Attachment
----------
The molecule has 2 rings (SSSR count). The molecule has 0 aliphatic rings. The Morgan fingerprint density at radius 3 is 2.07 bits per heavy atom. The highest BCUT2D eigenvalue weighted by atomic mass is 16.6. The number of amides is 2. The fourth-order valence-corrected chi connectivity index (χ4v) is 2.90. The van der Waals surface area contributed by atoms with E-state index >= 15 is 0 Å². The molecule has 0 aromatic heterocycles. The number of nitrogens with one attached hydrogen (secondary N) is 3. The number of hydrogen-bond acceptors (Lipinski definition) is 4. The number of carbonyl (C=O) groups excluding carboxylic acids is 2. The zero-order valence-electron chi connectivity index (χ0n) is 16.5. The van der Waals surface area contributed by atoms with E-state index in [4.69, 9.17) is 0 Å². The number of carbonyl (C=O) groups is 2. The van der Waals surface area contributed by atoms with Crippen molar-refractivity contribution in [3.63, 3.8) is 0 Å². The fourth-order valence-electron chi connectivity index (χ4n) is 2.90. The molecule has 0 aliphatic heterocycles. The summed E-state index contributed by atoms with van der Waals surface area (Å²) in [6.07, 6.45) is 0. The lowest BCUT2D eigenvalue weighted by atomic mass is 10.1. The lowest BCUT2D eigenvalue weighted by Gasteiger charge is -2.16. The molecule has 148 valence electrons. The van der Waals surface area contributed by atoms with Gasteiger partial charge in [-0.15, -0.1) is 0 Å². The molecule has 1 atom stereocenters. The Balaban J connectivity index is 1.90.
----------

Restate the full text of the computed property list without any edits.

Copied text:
The molecule has 2 rings (SSSR count). The molecule has 0 aliphatic rings. The Morgan fingerprint density at radius 3 is 2.07 bits per heavy atom. The highest BCUT2D eigenvalue weighted by atomic mass is 16.6. The number of amides is 2. The fourth-order valence-corrected chi connectivity index (χ4v) is 2.90. The van der Waals surface area contributed by atoms with E-state index >= 15 is 0 Å². The molecule has 0 aromatic heterocycles. The number of nitrogens with one attached hydrogen (secondary N) is 3. The number of hydrogen-bond acceptors (Lipinski definition) is 4. The number of carbonyl (C=O) groups excluding carboxylic acids is 2. The zero-order valence-electron chi connectivity index (χ0n) is 16.5. The van der Waals surface area contributed by atoms with E-state index in [4.69, 9.17) is 0 Å². The number of carbonyl (C=O) groups is 2. The van der Waals surface area contributed by atoms with Crippen molar-refractivity contribution in [3.63, 3.8) is 0 Å². The fourth-order valence-electron chi connectivity index (χ4n) is 2.90. The molecule has 0 aliphatic heterocycles. The summed E-state index contributed by atoms with van der Waals surface area (Å²) in [6.07, 6.45) is 0. The lowest BCUT2D eigenvalue weighted by atomic mass is 10.1. The lowest BCUT2D eigenvalue weighted by Gasteiger charge is -2.16. The molecule has 148 valence electrons. The van der Waals surface area contributed by atoms with Gasteiger partial charge in [-0.15, -0.1) is 0 Å². The molecule has 1 atom stereocenters. The Balaban J connectivity index is 1.90.